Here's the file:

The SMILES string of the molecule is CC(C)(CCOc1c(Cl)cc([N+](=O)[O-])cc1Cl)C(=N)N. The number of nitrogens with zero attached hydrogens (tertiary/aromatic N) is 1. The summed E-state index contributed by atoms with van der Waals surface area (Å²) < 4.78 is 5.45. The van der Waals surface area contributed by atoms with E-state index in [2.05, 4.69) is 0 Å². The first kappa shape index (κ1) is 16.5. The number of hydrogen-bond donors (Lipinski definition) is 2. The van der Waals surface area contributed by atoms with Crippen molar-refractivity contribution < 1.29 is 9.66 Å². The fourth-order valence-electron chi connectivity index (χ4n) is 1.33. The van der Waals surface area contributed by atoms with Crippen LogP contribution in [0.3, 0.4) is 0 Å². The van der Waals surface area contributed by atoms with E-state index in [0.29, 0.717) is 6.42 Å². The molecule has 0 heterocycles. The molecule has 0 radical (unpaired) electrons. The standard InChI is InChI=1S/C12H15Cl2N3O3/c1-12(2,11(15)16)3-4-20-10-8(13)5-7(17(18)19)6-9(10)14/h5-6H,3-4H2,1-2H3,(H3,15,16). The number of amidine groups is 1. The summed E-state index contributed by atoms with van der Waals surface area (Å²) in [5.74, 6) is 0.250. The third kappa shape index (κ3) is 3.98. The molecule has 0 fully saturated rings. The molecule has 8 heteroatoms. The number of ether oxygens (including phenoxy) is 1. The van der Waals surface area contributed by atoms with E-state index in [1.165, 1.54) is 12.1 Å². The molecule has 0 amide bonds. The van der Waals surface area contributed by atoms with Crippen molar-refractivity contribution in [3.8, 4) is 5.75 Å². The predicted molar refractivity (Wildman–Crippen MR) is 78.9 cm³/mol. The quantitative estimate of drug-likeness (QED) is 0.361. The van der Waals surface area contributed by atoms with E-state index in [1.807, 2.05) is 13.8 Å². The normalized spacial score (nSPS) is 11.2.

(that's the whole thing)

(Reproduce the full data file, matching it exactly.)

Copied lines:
The SMILES string of the molecule is CC(C)(CCOc1c(Cl)cc([N+](=O)[O-])cc1Cl)C(=N)N. The number of nitrogens with zero attached hydrogens (tertiary/aromatic N) is 1. The summed E-state index contributed by atoms with van der Waals surface area (Å²) < 4.78 is 5.45. The van der Waals surface area contributed by atoms with E-state index in [2.05, 4.69) is 0 Å². The first kappa shape index (κ1) is 16.5. The number of hydrogen-bond donors (Lipinski definition) is 2. The van der Waals surface area contributed by atoms with Crippen molar-refractivity contribution < 1.29 is 9.66 Å². The fourth-order valence-electron chi connectivity index (χ4n) is 1.33. The van der Waals surface area contributed by atoms with Crippen LogP contribution in [0.3, 0.4) is 0 Å². The van der Waals surface area contributed by atoms with E-state index in [0.29, 0.717) is 6.42 Å². The molecule has 0 heterocycles. The molecule has 0 radical (unpaired) electrons. The standard InChI is InChI=1S/C12H15Cl2N3O3/c1-12(2,11(15)16)3-4-20-10-8(13)5-7(17(18)19)6-9(10)14/h5-6H,3-4H2,1-2H3,(H3,15,16). The number of amidine groups is 1. The summed E-state index contributed by atoms with van der Waals surface area (Å²) in [5.74, 6) is 0.250. The third kappa shape index (κ3) is 3.98. The molecule has 0 fully saturated rings. The molecule has 8 heteroatoms. The number of ether oxygens (including phenoxy) is 1. The van der Waals surface area contributed by atoms with E-state index in [1.165, 1.54) is 12.1 Å². The molecule has 0 amide bonds. The van der Waals surface area contributed by atoms with Crippen molar-refractivity contribution in [3.8, 4) is 5.75 Å². The predicted molar refractivity (Wildman–Crippen MR) is 78.9 cm³/mol. The quantitative estimate of drug-likeness (QED) is 0.361. The van der Waals surface area contributed by atoms with E-state index in [1.807, 2.05) is 13.8 Å². The normalized spacial score (nSPS) is 11.2.